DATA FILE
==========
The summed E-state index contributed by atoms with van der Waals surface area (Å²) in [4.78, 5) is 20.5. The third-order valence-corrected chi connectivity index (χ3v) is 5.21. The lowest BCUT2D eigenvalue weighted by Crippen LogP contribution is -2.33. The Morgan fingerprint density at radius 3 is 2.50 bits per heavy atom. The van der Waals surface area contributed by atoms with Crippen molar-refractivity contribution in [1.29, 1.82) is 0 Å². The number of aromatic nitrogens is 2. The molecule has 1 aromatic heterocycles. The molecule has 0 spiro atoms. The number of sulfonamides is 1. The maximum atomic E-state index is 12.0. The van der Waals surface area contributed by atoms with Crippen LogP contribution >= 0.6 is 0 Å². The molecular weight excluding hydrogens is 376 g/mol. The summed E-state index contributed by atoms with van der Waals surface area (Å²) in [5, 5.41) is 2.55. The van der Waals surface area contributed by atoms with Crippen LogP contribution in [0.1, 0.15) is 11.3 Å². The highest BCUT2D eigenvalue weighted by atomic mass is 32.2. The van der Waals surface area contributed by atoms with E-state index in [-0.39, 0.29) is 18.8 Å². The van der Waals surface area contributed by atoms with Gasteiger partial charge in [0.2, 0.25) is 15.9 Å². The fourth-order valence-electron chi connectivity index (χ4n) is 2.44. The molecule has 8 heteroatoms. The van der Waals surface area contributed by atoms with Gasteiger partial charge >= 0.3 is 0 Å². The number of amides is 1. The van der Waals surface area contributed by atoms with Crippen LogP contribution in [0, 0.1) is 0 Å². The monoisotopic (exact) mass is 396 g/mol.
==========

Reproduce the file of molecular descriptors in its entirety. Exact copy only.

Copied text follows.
The summed E-state index contributed by atoms with van der Waals surface area (Å²) in [4.78, 5) is 20.5. The third-order valence-corrected chi connectivity index (χ3v) is 5.21. The lowest BCUT2D eigenvalue weighted by Crippen LogP contribution is -2.33. The Morgan fingerprint density at radius 3 is 2.50 bits per heavy atom. The van der Waals surface area contributed by atoms with Crippen molar-refractivity contribution in [1.29, 1.82) is 0 Å². The number of aromatic nitrogens is 2. The molecule has 1 aromatic heterocycles. The molecule has 0 spiro atoms. The number of sulfonamides is 1. The maximum atomic E-state index is 12.0. The van der Waals surface area contributed by atoms with Crippen LogP contribution >= 0.6 is 0 Å². The molecular weight excluding hydrogens is 376 g/mol. The summed E-state index contributed by atoms with van der Waals surface area (Å²) in [5, 5.41) is 2.55. The van der Waals surface area contributed by atoms with Crippen LogP contribution in [0.1, 0.15) is 11.3 Å². The highest BCUT2D eigenvalue weighted by atomic mass is 32.2. The van der Waals surface area contributed by atoms with E-state index in [-0.39, 0.29) is 18.8 Å². The van der Waals surface area contributed by atoms with Gasteiger partial charge in [0.2, 0.25) is 15.9 Å². The fourth-order valence-electron chi connectivity index (χ4n) is 2.44. The molecule has 8 heteroatoms. The van der Waals surface area contributed by atoms with Gasteiger partial charge >= 0.3 is 0 Å². The number of amides is 1. The van der Waals surface area contributed by atoms with Crippen LogP contribution in [0, 0.1) is 0 Å². The monoisotopic (exact) mass is 396 g/mol.